I try to avoid writing about sports here, because I have other venues for that kind of stuff.
But then again, this isn't really about sports today. It's about common decency---and an ill-conceived idea for a sports column.
Mark Whicker is a sports columnist for the Orange County Register, and he needs a spanking. Some would say he needs a lot worse than that, and I can't say that I blame them.
Whicker apparently has never heard of the old equation, "Comedy= Tragedy + Time."
And no, this isn't about 9/11, despite today's date.
Whicker wrote a column the other day, making light of the 18 years lost by Jaycee Dugard, the young woman who was held captive and forced to bear children.
And yes, he was making light of it, despite his "apology" and anything he goes on record saying.
The column ticked off a laundry list of news events in the sports world that Jaycee has missed, in light of being a prisoner for 18 years.
As if she---or her family---gives a rat's ass about any of them.
Whicker took ownership of the piece, which he maintains he conceptualized all by himself, under no directives by any editor(s).
The column has been slammed, predictably and justifiably.
The Huffington Post said Whicker's piece was "The Single Most Tasteless Sports Column In The History Of Written Language."
Yeah, that pretty much sums it up. I only wish the HP could have made a stronger statement.
Whicker, who I'm familiar with, unlike most folks, committed the most faux of pas. He's a good writer who lost his sense of decency--completely.
Dugard has only been free for a few weeks now. And, to be frank, I'm not sure there would ever be an appropriate time to write the garbage Whicker wrote, much less so soon after the fact.
So Mark Whicker figured he stumbled upon a great idea for a column: "inform" poor Jaycee of all that she's missed in the world of sports.
What a clever, yet dumb man.
Showing Jaycee instead of Whicker, because she's much more beautiful---inside and out
As usual, the uproar has completely taken the offender by surprise. Which is just more fodder to classify Whicker as a complete moron.
I'm not sure which is worse: writing such dreck, or being shocked and surprised by the negative reaction.
Whicker seems to feel some justification for writing the piece---again, adding fuel to the fire.
Here are portions of what he said about the column, in an e-mail to a Fanhouse writer, with my comments in bold italics:
1. It was my concept, which was to... show just how long 18 years in confinement really is, in the context of sports, which is something sports readers understand, presumably.. If you say "18 years" that's a little abstract and incomprehensible. If you say "Michael Jordan hadn't won an NBA championship yet," that's a little easier to fathom.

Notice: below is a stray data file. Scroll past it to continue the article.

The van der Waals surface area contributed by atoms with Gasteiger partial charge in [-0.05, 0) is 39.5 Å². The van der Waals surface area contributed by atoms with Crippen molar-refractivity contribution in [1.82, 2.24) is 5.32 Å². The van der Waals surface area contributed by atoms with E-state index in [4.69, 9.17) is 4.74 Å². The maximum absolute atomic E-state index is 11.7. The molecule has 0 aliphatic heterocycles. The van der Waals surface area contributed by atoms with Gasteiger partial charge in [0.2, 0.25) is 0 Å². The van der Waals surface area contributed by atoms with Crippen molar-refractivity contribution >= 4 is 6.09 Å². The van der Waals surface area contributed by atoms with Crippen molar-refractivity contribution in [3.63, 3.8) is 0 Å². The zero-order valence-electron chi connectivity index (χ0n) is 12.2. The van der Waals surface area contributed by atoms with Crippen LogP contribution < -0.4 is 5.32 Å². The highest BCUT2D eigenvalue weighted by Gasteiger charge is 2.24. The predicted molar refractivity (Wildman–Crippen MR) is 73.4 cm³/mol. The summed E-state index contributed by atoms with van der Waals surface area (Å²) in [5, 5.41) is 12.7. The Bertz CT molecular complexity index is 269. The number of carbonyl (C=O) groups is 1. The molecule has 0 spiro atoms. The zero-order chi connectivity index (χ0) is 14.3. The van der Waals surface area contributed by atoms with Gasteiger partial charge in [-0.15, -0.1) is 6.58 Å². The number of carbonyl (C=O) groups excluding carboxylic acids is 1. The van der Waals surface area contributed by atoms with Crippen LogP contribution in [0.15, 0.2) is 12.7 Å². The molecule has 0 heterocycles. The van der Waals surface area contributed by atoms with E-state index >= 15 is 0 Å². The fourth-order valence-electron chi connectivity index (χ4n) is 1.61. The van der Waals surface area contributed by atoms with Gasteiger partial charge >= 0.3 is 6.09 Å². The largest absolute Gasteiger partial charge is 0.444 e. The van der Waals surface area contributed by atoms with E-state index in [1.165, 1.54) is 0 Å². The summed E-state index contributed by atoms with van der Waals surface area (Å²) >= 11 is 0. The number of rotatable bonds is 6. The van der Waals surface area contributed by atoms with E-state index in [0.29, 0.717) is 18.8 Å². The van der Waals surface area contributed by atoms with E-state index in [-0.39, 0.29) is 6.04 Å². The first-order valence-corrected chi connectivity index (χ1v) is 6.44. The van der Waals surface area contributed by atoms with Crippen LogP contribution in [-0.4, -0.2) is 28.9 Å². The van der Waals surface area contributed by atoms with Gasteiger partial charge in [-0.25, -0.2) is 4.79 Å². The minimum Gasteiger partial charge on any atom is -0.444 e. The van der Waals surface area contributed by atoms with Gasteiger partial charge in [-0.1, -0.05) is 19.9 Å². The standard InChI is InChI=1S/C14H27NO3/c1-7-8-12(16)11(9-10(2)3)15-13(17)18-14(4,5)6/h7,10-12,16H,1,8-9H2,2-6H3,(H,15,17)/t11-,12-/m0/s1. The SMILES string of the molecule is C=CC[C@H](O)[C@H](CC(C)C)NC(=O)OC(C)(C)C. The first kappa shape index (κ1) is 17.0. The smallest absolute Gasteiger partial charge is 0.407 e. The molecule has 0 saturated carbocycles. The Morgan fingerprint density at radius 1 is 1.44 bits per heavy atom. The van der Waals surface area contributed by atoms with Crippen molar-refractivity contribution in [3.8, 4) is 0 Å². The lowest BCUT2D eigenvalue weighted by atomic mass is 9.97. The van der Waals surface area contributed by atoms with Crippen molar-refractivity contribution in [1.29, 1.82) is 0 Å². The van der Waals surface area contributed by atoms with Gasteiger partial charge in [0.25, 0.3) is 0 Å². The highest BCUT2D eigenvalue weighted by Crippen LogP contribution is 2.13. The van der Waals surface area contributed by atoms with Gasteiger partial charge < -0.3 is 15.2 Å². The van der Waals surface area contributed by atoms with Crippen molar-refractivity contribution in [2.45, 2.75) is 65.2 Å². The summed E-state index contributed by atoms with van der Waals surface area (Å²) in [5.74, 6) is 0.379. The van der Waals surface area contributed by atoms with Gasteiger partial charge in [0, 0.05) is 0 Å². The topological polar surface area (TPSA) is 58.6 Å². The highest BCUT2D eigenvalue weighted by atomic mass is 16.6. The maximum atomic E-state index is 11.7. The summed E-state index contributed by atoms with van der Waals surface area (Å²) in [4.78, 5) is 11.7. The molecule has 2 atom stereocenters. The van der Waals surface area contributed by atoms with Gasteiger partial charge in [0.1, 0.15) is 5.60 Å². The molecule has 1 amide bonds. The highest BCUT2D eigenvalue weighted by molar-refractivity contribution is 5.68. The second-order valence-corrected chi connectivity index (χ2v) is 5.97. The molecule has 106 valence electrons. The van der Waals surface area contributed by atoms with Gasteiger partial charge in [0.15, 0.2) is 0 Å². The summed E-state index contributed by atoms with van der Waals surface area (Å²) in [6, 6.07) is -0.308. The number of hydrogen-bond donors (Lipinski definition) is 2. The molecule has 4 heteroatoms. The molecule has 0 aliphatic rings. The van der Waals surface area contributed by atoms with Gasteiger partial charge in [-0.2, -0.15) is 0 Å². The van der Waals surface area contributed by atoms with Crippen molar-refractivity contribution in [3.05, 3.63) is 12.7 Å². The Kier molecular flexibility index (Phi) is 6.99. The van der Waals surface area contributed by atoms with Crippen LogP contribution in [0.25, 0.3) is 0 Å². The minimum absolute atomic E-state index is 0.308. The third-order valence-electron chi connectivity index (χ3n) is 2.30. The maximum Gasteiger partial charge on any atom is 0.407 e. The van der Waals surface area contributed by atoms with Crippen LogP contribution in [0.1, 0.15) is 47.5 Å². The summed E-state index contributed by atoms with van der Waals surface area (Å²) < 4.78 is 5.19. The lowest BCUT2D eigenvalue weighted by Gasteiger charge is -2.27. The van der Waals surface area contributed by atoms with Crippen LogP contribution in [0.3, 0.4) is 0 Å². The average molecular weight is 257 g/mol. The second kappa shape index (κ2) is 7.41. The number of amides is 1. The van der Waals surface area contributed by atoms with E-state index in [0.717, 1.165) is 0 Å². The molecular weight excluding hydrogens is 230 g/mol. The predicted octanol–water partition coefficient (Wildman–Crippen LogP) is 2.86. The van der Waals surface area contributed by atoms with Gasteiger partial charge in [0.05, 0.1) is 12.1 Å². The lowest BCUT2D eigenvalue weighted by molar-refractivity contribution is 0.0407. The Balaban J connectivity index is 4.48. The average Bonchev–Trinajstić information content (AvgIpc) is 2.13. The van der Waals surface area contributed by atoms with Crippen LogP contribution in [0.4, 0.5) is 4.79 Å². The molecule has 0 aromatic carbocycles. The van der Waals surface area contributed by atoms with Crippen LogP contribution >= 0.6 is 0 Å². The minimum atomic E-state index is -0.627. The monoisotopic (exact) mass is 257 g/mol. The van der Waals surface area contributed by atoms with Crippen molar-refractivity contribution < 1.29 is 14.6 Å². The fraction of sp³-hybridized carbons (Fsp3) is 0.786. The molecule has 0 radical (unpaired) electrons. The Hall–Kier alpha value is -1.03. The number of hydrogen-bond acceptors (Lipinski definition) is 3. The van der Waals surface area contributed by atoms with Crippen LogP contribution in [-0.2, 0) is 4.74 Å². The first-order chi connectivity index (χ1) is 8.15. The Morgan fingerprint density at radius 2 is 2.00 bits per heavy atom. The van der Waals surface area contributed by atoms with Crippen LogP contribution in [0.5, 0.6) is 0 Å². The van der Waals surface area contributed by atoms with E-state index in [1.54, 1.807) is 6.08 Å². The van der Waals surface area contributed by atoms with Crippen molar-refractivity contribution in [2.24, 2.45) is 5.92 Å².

Oh. My. God. Whicker doesn't think we stupid sports fans can comprehend 18 years except in terms of sports events? Eighteen years is "abstract and incomprehensible"? The only thing "incomprehensible" is Whicker's stupidity.
2. I don't think writing about something in a sports context "trivializes" it at all. The idea that sports writers should ignore the outside world went out a long time ago.
No, but the idea of mocking it should have gone out a long time ago, too.
3. I am quite surprised by the angry tone of the reaction. Some have asked me why I didn't make light of the 9/11 attack or the Holocaust while I was at it, ignoring the fact that this woman is alive. For 18 years the family didn't know if she was or not. Obviously I mis-read the emotional component of this story because the reaction really has been quite extreme. I think the intent of the column was still valid. I could have changed some ways of expressing it to make it more palatable, I suppose.
Oh, so because Jaycee is alive, then all is well. She's fair game. The fact that she's alive must mean that she feels so lucky to be so, and that it could certainly be worse. I won't even bother to write one word that states how obviously abhorrent that viewpoint is.
And Whicker thinks he could have made his offensive, disgusting column "more palatable"??
In other words, just as churlish but not as offensive. Now THAT'S a pro for you!
So here's to Mark Whicker, whose name should now be made into its own noun, a metaphor for classlessness, bad taste, and stupidity. From here on out, anyone who commits such an egregious display of poor taste and idiocy should be described as having committed a "Whicker."